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Sun's N1 technology will appear on blade servers

Sun Microsystems' N1 hardware and software management technology on new blade servers should arrive by the first quarter of next year, Sun executives promised.

Sun will retool software that it acquired through its recent purchase of Terraspring to form what it calls the N1 Control Plane. The product will serve as a management portal that looks out over servers, storage systems, switches and software in a network.

Sun planned to sell the Control Plane product with various hardware packages but will ship it first on a new set of blade servers, said Steve MacKay, vice-president of N1 at Sun.

N1 is the overarching term for Sun's "virtualisation" technology, which provides customers with a large-scale view of all the hardware in a network, be it from Sun or another vendor, and then makes it easier to install operating systems, applications, updates and other software on those systems.

Software components such as Control Plane will work in unison with specialised hardware to give a view of how many processors, how much disk space and what types of bandwidth are available throughout the network.

The idea is that administrators will, one day, be able to deploy an application by dragging and dropping the icon onto the image of this collected pool of hardware and letting the N1 technology do all the installation and administrative work.

IBM and Hewlett-Packard are the other major server vendors to have outlined a similar vision. A number of storage companies and software makers are also working on this type of technology.

HP has been using the Terraspring software in its UDC (utility data centre) technology, which is similar in concept to N1. Sun asserted that HP is "stuck on version 1.0" of the software, while Sun will be using version 3.0, which includes support for seeing more types of hardware from various vendors.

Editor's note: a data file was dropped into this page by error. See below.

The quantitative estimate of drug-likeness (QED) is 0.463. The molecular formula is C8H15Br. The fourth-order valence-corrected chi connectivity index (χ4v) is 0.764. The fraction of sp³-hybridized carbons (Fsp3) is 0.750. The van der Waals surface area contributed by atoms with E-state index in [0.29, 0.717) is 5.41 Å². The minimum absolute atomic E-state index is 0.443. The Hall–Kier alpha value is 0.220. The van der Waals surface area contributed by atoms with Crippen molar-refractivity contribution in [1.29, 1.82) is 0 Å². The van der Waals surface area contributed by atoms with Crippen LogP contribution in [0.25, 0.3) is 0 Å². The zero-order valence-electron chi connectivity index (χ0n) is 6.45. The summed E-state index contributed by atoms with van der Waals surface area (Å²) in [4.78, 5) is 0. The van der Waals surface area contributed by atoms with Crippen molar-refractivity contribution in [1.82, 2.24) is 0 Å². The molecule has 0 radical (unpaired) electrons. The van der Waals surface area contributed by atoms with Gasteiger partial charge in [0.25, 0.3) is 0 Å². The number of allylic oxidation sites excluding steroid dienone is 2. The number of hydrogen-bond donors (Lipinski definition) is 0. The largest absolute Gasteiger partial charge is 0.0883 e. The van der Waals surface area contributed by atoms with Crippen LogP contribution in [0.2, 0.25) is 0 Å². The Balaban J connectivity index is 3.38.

HP chief technology officer Shane Robison said his company would continue to develop the Terraspring technology using insight it already has into the code. He charged that Sun was forced to acquire the technology because it is behind in the race to create a virtualised view of the data centre.

Sun acknowledged it would take time to prepare all of the N1 technology and for it to be widely adopted by customers.

"We are in the early days here," MacKay said. "This is part of a multi-, multi-year journey. We think it's important to talk about new ideas and it's important to get people on board."

Sun expected the first of its customers to begin using its N1 technology with the release of its blade servers early next year. Over time, Sun expected to sell a variety of hardware that comes preconfigured with its N1 technology. Its professional services organisation will also work to sell the N1 software to Sun's customers. The company would not provide any type of pricing model for N1 software at this time.

Come 2005, Sun hopes to make its customers lives much easier by shipping improved versions of its virtualisation software along with provisioning applications for shooting software out across many servers, and hardware that can notify an administrator of a failure before it happens.

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